When the Weir Greenhouse came up for sale, she “bought it because it reminded her of her family place that had been taken down near the highway,” said Kevin McGovern, her nephew, who succeeded her in the business in 1990. And though many property owners bridle at the hassle and expense of landmark regulations, Ms. McGovern pushed to gain landmark protection for the hothouse, Mr. McGovern said, “because she didn’t want it to meet the same fate that McGovern’s did.”

Mr. Dolkart, the architectural historian, also strongly advocated for landmark designation, arguing that the antique greenhouse was a precious survivor.

“There used to be many around cemeteries, and monument carvers as well, and they’ve largely disappeared,” he said. “But for its own unique reasons that this one greenhouse survives is absolutely extraordinary to me, because it’s such a fragile type of building.”

In the McGovern era, the greenhouse was dominated by a massive rubber plant, more than 15 feet high and 20 feet wide at its top. Inside the main dome, suspended in the air, was an artificial Christmas tree festooned with ornaments. During the Christmas season, the tree was lowered.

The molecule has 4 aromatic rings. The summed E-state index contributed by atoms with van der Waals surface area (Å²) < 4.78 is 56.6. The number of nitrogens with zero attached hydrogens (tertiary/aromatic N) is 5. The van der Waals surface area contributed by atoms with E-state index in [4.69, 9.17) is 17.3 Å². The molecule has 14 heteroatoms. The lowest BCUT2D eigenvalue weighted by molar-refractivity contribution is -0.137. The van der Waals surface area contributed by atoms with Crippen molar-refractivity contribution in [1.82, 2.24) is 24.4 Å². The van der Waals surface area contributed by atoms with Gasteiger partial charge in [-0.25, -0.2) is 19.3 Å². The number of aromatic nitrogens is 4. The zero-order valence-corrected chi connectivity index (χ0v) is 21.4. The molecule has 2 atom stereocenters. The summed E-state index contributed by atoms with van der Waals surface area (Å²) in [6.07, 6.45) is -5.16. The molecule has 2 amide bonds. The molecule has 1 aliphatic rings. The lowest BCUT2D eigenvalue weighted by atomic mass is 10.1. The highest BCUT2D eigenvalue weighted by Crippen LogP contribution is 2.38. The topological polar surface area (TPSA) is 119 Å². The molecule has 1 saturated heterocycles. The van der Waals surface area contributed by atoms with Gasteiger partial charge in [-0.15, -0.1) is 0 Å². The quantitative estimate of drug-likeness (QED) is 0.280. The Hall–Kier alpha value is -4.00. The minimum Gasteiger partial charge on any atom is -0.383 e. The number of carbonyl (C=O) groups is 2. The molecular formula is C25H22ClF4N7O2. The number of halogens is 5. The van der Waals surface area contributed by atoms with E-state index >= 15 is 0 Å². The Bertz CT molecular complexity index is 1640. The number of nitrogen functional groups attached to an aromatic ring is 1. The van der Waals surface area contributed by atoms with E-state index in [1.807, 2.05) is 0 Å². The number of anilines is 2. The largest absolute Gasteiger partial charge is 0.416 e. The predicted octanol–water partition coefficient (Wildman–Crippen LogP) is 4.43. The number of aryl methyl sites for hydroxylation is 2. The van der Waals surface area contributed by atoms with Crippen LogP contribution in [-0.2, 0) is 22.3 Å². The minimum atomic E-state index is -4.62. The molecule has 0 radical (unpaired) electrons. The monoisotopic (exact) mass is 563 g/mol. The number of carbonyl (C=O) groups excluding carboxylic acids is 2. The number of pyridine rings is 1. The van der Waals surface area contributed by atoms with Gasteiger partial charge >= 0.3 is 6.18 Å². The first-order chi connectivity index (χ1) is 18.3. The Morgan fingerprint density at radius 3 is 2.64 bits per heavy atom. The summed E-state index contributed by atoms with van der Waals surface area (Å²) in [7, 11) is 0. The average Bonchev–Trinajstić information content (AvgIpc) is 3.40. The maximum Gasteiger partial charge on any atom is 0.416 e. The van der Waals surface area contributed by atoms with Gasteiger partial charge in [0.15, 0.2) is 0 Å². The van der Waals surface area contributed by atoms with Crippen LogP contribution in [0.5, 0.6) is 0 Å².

But perhaps the greatest attraction was the voluble pair of green Amazon parrots, Molly and Laura, who routinely hollered “Hello” at customers.

Before the parrots took up residence there, they had lived with Catholic nuns.

“When we got them they used to whisper like they were praying,” said Mr. McGovern, 58. “And one of them could sing the ‘Ave Maria.’”

During the 1980s and early 1990s, burglars repeatedly broke in to steal computers and other valuables. Even the beloved parrots were purloined.

“For the regular customers, it was like a loss of someone in their family,” Mr. McGovern said wistfully.

When the restoration team from Page Ayres Cowley Architecture got into the conservatory in 2013, they were astonished by the simple technology used to assemble it.